In the televised version of the story, there is no one as interesting and skilfully characterised as Shughie McPherson. And no one like him has ever appeared in Doctor Who before.
Malcolm Hulke is brilliant at backstory and characterisation. There’s an entire chapter in Doctor Who and the Cave Monsters devoted to the odd, one-sided relationship between Dr Quinn and Miss Dawson. In Doctor Who and the Doomsday Weapon, we learn all about Jane Leeson — a character who gets a couple of minutes of screen time on television — what her life was like on a miserable, overcrowded earth, how she met her husband, and why she left to colonise the planet in whose soil she will finally be buried. And in Doctor Who and the Sea-Devils, we learn how Captain Trenchard aspires to be a hero, and how he is tragically killed by his own buffoonish incompetence.
21 June 1978
Here I am, appearing in the story at last. I’m ten years old, and tonight I will watch my first episode of Doctor Who.
A couple of weeks ago, my best friend at school showed me my first ever Target book. It was called The Doctor Who Monster Book. Somehow, Luke and I managed to spend hours of class time looking through it, when, presumably, we were meant to be doing mental arithmetic, or reading English books, or doing whatever the hell you do in Fourth Grade in primary school.
The Doctor Who Monster Book had a picture of Tom Baker on the front cover, apparently drawn by someone who had never actually seen him, even in photographs. There were sections on each of the Doctors, double-page spreads for all of the top-tier returning monsters, and even pages covering the the Zarbi, the Sensorites, and the Uxariean mining robot.
Because it was a Target book, many of the pages reproduced Chris Achilleos’s cover art for the novelisations. On pages 52 and 53, you could even see the classic cover of Doctor Who and the Dinosaur Invasion, depicting Pertwee’s Doctor, his hand protecting his face, as a Tyrannosaurus rex advances on him from behind, and a pterodactyl snaps at him with an almighty Roy-Lichtenstein-inspired KKLAK!
But the star of the books was the Daleks. Five pages were devoted to them, chronicling their exploits in every Doctor Who story of the sixties and seventies, culminating in the Doctor’s attempt to avert their creation in Genesis of the Daleks.
Tonight’s episode, Luke tells me, is called Death to the Daleks. And so I will go home after school, and announce to my family that at half past six, on Channel 2, we will be watching Part 1 of my first ever Doctor Who story.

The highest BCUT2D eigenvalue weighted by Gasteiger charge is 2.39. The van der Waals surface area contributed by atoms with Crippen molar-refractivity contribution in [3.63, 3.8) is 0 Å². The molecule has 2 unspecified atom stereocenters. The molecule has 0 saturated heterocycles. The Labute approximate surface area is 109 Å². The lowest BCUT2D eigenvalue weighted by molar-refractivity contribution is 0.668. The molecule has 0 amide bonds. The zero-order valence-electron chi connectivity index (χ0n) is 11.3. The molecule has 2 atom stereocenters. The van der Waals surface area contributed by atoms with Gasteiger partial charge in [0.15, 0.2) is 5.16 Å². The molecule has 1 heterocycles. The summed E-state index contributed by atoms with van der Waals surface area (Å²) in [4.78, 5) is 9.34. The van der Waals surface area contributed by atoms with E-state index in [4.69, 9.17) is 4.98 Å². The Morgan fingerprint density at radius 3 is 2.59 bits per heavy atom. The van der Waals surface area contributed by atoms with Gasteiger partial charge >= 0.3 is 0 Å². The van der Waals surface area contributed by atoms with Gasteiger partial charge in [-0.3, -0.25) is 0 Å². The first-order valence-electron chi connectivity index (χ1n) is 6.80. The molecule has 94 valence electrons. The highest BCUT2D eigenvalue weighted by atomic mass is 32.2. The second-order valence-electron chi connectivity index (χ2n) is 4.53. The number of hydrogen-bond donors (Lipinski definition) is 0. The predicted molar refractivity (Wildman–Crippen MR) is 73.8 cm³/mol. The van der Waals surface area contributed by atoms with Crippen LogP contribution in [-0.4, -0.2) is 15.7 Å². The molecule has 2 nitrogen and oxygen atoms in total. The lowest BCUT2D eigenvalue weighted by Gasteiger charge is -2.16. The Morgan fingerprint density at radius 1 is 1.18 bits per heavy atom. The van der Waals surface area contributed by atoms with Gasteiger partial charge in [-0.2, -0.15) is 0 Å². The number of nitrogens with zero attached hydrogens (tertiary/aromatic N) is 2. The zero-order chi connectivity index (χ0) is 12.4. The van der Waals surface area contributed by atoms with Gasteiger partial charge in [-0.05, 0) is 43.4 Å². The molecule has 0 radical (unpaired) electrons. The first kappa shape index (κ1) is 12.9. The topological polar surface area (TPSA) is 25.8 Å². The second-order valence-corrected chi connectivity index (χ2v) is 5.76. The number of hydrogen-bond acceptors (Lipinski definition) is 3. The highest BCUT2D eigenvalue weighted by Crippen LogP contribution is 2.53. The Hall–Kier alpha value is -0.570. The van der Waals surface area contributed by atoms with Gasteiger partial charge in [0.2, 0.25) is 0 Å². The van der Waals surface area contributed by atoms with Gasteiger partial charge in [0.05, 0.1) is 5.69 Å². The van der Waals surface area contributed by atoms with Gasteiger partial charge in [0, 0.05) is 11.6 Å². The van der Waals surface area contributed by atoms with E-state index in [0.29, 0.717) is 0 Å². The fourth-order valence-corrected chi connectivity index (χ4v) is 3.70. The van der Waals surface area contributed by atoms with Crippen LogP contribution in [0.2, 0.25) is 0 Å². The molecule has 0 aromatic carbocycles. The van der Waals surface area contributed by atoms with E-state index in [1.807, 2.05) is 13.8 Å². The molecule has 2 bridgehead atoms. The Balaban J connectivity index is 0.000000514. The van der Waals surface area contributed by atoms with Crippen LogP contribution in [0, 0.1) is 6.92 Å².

It will change my life.
Later in 1978
At ten years old, I am already a voracious reader. Summer is hot in Sydney, and we are lucky enough to have a swimming pool in the backyard. Sometimes I come home from school and sit on the top step of the pool and read. I’m often reading a Target novelisation.
By now, I’ve got quite a collection going. I get a couple of dollars a week in pocket money, in exchange for simple chores like wiping up the plates after dinner and not coming downstairs to annoy my parents after bedtime. I use that money to buy novelisations. David Jones at Warringah Mall has a bookshop, just near the butcher. We go there every week to buy meat, and after that I choose five or six novelisations and put them on lay-by until I can save up enough money to take them home with me. I write my name and phone number on the first page of each book.
Soon I have dozens of them. They’re almost always Pertwee or Baker stories, although I do have Doctor Who and the Cybermen, starring a strange old Doctor who I have never even seen. Some of them, like Doctor Who and the Giant Robot, Doctor Who and the Hand of Fear, Doctor Who and the Seeds of Doom, I have seen on television. Others, Doctor Who and the Mutants, Doctor Who and the Sea-Devils, Doctor Who and the Dinosaur Invasion have not been on television since I started watching Doctor Who.
I’m in an airport, in the United States somewhere. My family are here on holiday: perhaps we’re travelling across the country, from LA to New York, I think. In my bag, there is an exercise book in which I use a biro to write an account of the trip; there are also a few Target novelisations from my collection.
My edition of Doctor Who and the Dinosaur Invasion doesn’t have the cover with the pterodactyl saying KKLAK! It’s a later edition with a T. rex on the cover, based on a painting by Charles R. Knight, standing in front of a building I will later learn to identify as St Paul’s cathedral.
This is my first vivid memory of reading a Target novelisation: Sir Charles Grover, with his expensively cut lounge suit and delusions of grandeur, tells the Doctor that he is “in time to be present at the most important moment in the world’s history.” The Doctor, unimpressed as ever by the most important moments in the world’s history, replies, "On the contrary. I am in time to prevent a crime.”